- April 19th, 2016
- Categories: 3D Printed Art, 3D Printing, News
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Illuminated 3D Printed Ceramic Lights
The art of lights have been quite the trend when it comes to fashion but it also very tantalizing when the design is just on point. The theme of the lighting does not matter as long as the illuminating quality brings out the “color” of each image.
Recently, there was a series of 3D printed ornaments that caught the attention of the community of the 3D printing. These ornaments are not only famous because most of the people are a fan of 3D printed models but also how the lights are very mesmerizing in each photograph.
The design was hollow, and it LED lights were installed in each model, and these models do not show out a clear visible form of lighting but a more subtle and efficient lighting for the setting. People were left in awe as the images were captivating as the gorgeous pendant lights come to life in Christo Logan’s 3D printed ceramic lamps.
Incorporated in the Logan’s series – ‘two.parts‘, the electronic structure of the lights is covered under a smooth, ivory-white ceramic shells. A particular i.materialise blog post describes it as a sleek and minimalist way of showing the beauty of the lighting and how the lights emit a not so standard function of lights. The post also described it as a shot from a science fictional film set.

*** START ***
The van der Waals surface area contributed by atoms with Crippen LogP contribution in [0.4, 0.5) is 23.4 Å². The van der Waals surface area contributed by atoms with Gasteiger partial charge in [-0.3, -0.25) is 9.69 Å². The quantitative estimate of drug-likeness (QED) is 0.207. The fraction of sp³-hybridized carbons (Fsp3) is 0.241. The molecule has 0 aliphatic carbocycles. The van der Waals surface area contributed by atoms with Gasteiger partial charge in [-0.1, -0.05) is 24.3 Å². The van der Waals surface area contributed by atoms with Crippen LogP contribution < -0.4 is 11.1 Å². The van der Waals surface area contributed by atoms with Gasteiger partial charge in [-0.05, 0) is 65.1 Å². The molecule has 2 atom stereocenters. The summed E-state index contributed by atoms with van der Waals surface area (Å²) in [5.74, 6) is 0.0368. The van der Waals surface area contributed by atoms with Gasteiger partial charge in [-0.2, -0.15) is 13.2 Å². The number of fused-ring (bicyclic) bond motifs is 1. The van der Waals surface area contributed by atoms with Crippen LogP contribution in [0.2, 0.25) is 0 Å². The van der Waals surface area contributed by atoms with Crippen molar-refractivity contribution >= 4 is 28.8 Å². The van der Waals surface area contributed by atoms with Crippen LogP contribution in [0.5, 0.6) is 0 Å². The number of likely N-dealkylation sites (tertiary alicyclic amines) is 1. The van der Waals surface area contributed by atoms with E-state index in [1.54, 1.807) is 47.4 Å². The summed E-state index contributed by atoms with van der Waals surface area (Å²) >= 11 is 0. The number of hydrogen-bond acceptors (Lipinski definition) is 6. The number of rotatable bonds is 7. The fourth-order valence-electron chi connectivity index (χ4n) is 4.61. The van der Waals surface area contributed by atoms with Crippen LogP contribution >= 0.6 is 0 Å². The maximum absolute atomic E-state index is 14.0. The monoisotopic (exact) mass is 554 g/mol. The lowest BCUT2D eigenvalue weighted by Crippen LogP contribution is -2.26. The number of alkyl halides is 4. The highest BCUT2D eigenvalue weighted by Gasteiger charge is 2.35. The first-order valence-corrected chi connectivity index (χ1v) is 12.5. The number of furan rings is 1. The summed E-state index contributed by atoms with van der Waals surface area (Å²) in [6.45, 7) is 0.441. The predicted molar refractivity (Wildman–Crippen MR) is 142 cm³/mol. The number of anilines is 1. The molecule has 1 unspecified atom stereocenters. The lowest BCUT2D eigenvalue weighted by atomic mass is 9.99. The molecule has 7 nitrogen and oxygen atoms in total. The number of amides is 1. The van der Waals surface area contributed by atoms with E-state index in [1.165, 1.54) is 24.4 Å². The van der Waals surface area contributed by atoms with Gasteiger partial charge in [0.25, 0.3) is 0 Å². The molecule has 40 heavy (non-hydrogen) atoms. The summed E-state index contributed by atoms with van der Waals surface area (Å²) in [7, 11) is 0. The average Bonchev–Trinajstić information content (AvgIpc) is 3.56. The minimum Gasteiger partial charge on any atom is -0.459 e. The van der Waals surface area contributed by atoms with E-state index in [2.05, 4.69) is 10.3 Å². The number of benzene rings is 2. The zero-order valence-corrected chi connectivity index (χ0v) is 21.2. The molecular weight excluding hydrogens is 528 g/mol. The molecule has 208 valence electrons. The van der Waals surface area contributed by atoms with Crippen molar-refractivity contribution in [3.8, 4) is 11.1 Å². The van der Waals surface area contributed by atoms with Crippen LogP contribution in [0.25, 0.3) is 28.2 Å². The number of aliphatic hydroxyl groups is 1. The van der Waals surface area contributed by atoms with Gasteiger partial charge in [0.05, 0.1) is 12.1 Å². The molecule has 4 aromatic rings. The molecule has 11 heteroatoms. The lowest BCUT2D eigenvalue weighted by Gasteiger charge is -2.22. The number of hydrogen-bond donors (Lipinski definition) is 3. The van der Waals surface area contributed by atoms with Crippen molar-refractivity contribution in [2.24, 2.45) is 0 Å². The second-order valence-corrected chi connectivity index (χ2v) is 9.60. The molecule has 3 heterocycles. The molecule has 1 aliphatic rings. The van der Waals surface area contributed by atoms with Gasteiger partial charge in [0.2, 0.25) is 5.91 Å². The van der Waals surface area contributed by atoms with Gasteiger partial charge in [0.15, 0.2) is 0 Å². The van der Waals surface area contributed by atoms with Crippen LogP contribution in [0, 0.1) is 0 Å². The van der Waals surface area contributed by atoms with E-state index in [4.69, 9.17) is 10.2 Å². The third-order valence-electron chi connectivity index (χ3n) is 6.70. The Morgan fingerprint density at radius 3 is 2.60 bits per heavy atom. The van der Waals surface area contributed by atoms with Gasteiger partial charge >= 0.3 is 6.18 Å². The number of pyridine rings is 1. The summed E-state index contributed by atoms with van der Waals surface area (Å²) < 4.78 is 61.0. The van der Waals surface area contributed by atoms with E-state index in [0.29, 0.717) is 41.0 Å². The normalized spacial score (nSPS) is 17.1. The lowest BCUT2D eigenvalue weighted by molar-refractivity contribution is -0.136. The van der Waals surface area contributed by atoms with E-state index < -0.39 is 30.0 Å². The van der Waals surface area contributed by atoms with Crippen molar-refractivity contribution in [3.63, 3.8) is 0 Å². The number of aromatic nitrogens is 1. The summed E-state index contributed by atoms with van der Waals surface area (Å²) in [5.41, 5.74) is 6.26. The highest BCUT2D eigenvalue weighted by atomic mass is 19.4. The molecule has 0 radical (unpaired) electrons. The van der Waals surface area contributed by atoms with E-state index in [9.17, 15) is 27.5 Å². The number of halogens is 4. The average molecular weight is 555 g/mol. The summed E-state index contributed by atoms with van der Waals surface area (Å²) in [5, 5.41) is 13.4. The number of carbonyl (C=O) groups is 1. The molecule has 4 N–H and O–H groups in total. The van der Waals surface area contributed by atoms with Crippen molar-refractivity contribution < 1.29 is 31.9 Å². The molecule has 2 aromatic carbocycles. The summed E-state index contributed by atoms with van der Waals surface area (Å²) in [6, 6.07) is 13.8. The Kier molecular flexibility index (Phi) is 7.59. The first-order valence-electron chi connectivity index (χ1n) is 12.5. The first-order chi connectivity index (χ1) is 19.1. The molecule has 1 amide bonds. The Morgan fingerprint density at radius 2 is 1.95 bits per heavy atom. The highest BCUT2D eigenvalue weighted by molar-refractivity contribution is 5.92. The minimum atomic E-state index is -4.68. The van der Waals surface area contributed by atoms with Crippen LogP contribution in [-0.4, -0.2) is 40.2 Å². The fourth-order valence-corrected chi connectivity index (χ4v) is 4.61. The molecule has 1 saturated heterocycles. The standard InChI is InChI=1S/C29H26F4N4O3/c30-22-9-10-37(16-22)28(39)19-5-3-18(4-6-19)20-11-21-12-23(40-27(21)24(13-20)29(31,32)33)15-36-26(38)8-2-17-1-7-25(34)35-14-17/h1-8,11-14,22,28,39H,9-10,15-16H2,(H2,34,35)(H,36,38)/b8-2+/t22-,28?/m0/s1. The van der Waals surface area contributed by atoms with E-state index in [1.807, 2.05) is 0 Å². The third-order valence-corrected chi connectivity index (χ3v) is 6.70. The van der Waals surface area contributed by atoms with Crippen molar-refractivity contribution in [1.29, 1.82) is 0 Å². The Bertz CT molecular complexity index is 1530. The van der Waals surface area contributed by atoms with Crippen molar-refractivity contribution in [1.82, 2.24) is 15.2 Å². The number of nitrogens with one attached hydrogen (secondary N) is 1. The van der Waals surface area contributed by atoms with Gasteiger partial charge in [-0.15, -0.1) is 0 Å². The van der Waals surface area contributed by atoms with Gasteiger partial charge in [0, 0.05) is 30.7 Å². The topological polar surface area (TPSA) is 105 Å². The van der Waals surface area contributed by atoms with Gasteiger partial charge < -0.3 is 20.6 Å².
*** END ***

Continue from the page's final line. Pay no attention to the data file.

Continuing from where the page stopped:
The 3D printed ceramic lighting also has other functions as it can adjust contrasts when switched on. The lighting process for each model involves the illumination process of each device in the interior part. It inverts the perception the shape of each design. For instance, the surface of each printed model acts as the source of light itself.
The technology incorporates a new and sleek way of showing drama and meaning to each image.
In an interview with Christo Logan, he mentioned about how he was able to incorporate the ceramic material in the operation. He even said how he has worked with the material since he was a child and how ceramic has a unique heat resistance feature, sustainability, and otherworldly functions.
Also, Logan mentioned about how was used to working with many digital and creative designs techniques such as laser jet cutting, CNC milling, vacuum forming, casting, MakerBot printing and other ways of manually creating molds and how all of these are inferior compared to the 3D printing outputs. Unlike casting and other DIY creations, creating very complex hollow structures that have interior designs which can hold lighting electronics and even conceal each part are achievable only by using a 3D printer, he added.
Lastly, the blog post added that the finished product produces a nontoxic gloss and lead-free which makes it safe for all viewers. Not only that it is recyclable, but it is also cost efficient and heat resistant up to 600°C. These products can surely be used for interior designs in the future because of its non-toxic feature.